Thank you for your uplifting thoughts, they help
Have a Great day,
Dear Bridget, Thank you for sharing my posts with your friends. Now I know who you are! Sister Kathleen is a great sister–in both senses of that word! I believe you or your relatives live(d) on Mulberry Road a few houses down from where my parents lived. Small world! Thank you again for your affirming words about my writing! Gratefully, Sr. Melannie
You are very welcome, and my inlaws are still living on Mulberry 88 and 83 years young, they just keep going and going.
It is funny, the older I become the smaller the world seems, well maybe because I rarely leave Geauga County, I have all I need right here. It is funny though. I panicked this week and last as I did not get “Sunflower Seeds” emailed to me, most likely it was overlooked if it happens again I will let you know.
I am thinking this coming weekend will be perfect for closet cleaning, Thanks for your emails.
Dear Bridget, Let me know if you don’t get “Sunflower Seeds.” I post them to go on line every Monday at 1:00 AM. I usually get mine about 9:00 AM. I’ll look into it if some of you are having problems getting it. Thanks again for writing! Sr. Melannie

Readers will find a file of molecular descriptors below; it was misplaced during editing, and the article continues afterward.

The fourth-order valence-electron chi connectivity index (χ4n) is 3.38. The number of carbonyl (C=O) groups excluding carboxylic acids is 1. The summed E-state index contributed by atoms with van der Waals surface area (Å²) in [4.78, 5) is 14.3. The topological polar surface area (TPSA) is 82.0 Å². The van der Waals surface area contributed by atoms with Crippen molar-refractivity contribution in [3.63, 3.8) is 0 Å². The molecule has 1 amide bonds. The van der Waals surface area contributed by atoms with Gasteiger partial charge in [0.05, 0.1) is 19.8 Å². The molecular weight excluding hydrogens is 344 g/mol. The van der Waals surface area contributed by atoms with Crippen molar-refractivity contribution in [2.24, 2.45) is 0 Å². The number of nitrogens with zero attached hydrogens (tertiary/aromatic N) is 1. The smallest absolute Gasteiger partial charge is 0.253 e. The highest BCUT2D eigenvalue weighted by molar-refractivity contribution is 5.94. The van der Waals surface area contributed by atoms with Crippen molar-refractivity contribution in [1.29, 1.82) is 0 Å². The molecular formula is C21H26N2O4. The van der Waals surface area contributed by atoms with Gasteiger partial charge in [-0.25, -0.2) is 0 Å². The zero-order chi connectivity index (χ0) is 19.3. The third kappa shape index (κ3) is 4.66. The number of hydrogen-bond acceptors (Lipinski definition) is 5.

We have a special place in our hearts for Nature, we feed it! You have a great perspective on Deer Tracks, don’t worry they found the apple pealings, their sense of smell is amazing as their sense of hearing, I would like to be a Deer for a day (when it is not hunting season).
Thank you for feeding-Nourishing us with your weekly posts, I love them.
Dear Bridget, You’re right about the apple peels. The deer found them even though they were covered by the snow. Yes, it would be intriguing to experience the world as a deer–or an eagle, or a whale, or an otter, or a dog…..Sr. Melannie
Oh the beauty to be found, and you find it!
Thank you for, again, showing me the beauty of God in everything, even deer tracks.
Blessings! ~ Ellen
Thank you too for writing, Ellen! Melannie
Thank you for feeding the deer. I often feed the deer my apple cores—usually every day. I’ve noticed the deer tracks in the snow, and know their paths—at least those on the edge of the woods on our property. I think “feeding the hungry” also applies to our brothers and sisters who are animal members of earth’s family. It is my little way of trying to make up for how some humans treat animals and for human greed in taking up so much of the earth’s resources. (And why should we fill our landfills with food they need?) The apple cores always disappear, and I’m sure the deer are grateful. I don’t know how anyone can look into their eyes and not be amazed by the beauty God created.